“One of the challenges we face as we work toward comprehensive criminal justice reform is the need to take a fresh look at our entire criminal justice system,” said Hilary O. Shelton, Director, NAACP Washington Bureau. “The last time we looked closely and comprehensively at that system was with President Lyndon B. Johnson’s Commission on Law Enforcement and Administration of Justice in 1967. The NAACP believes now is the time to fully reexamine our criminal justice system. Civil rights organizations and law enforcement groups have for years been calling for a thorough review of the criminal justice system, and events over the past few years have made it even more clear that we can’t wait any longer. We must address the challenges that undermine the basic tenets of justice, fairness, and equality and make crucial changes that will help strengthen the perception of integrity by all Americans, save lives, prevent crime and help law enforcement keep our communities even safer. We applaud Senators Peters, Graham and Cornyn for their bipartisan leadership on this effort and I look forward to working with them.”
“The National Association of Police Organizations [NAPO] supports the creation of a National Criminal Justice Commission to review our criminal justice system and make recommendations to improve how we prevent, deter and reduce crime and violence in our communities and protect the public safety,” said Bill Johnson, Executive Director, NAPO. “It is important that this Commission embraces the law enforcement perspective, including that of rank-and-file officers, and we thank Senators Peters, Graham and Cornyn for recognizing the important role law enforcement must play in shaping the future of the system. We look forward to continuing our work with them to pass the National Criminal Justice Commission Act.”
“It is evident that our criminal justice system is flawed and targets poor people and people of color disproportionately,” said Ebonie Riley, DC Bureau Chief, National Action Network. “The right to equal justice under the law should not be conditioned upon a person's color or economic status. Over the last two decades, National Action Network has been in the vanguard of the movement to bring such equality to every community that has been unfairly treated. Our crisis department has and continues to handle miscarriages of justice firsthand. That is why we support the bipartisan efforts to create a National Criminal Justice Commission, and we thank Senators Peters, Graham and Cornyn for their leadership in this effort. We look forward to working with the commission to address the crucial challenges that affect our criminal justice system and we urge more bipartisan support as we all work towards a more inclusive justice system.”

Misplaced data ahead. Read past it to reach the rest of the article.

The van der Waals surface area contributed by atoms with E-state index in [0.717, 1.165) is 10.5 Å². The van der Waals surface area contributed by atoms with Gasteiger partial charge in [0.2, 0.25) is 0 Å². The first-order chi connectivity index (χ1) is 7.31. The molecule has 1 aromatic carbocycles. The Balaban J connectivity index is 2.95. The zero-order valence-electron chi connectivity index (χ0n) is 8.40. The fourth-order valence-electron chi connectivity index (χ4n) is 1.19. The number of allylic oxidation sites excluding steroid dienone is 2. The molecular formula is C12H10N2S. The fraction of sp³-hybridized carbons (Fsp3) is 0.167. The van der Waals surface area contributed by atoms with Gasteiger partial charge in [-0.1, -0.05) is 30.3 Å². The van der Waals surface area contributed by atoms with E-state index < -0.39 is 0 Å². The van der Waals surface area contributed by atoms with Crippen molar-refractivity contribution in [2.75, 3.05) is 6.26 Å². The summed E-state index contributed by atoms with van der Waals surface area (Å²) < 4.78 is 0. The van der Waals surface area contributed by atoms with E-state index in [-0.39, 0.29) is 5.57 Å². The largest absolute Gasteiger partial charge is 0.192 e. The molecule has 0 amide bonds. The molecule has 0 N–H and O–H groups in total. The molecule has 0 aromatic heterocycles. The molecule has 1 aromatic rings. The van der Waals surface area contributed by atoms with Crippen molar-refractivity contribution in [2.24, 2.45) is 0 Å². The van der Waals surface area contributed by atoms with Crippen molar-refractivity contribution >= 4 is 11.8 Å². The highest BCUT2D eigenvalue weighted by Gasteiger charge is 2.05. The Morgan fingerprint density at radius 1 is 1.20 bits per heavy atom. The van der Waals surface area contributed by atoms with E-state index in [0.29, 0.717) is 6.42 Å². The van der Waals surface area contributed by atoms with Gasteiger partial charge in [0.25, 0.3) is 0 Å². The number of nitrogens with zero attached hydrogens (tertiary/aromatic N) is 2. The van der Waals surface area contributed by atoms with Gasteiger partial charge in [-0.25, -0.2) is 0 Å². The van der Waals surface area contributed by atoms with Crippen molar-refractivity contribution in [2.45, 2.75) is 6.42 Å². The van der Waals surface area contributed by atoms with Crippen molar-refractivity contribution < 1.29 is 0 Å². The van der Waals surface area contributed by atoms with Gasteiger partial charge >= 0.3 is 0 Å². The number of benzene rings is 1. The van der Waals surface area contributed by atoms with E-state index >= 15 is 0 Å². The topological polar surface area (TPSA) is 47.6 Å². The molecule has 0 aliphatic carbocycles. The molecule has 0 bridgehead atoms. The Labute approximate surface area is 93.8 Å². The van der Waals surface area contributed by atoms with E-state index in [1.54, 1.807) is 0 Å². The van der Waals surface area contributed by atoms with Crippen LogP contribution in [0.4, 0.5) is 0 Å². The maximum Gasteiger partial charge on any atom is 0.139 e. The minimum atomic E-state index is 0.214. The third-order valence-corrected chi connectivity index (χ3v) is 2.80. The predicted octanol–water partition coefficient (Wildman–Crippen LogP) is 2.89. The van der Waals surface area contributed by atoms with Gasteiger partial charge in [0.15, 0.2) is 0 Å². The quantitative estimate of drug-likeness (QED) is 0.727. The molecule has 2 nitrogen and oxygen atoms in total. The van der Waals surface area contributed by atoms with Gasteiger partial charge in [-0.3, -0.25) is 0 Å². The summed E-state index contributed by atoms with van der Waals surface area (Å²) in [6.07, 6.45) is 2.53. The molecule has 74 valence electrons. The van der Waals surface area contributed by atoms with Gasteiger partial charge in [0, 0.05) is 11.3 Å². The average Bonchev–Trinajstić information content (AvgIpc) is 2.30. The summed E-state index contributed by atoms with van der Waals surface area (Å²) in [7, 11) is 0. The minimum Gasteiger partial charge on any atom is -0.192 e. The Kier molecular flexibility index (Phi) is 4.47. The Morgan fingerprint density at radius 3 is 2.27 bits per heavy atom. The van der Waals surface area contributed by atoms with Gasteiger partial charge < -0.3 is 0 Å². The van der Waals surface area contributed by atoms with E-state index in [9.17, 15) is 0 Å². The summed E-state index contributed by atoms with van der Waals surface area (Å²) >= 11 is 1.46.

“The Police Officers Association of Michigan supports Senator Peters’ bill to create a commission to review law enforcement, from top to bottom,” said James Tignanelli, President, Police Officers Association of Michigan. “In too many instances, the line police officer is forgotten about in the making of decisions for the law enforcement community. Sen. Peters is on the right track, and the POAM is pleased that the Criminal Justice Commission Act has achieved a place on the agenda with bipartisan support.”
“We strongly support a comprehensive review of all areas of the criminal justice system to ensure that fairness and equality are fully integrated at its every stage,” said Marc H. Morial, President and CEO, National Urban League. “The proposed Commission will perform such a review and will make findings and recommendations for changes to prevent, deter, and reduce crime and violence, reduce recidivism, improve cost-effectiveness, and ensure the interests of justice at every step of the criminal justice system. Such a review is long overdue. That is why the National Urban League applauds bipartisan efforts to create the National Criminal Justice Commission outlined in this bill. Through this Commission we also hope to identify solutions aimed at eliminating the school-to-prison pipeline that draw in too many of our youth. We applaud Senators Peters, Graham and Grassley for their leadership and look forward to working with the Commission.”
“The Police Chiefs from all over the nation were thrilled to see Senator Peters introduce this bill,” said Art Acevedo, Houston Chief of Police and President of the Major Cities Chiefs Association. “It’s been over 50 years since there has been a comprehensive look at our criminal justice system and we urge every member of Congress to support this bill. So much has changed in our world and in our communities that has had an impact on criminal justice. This bill needs to pass and the President needs to sign it.”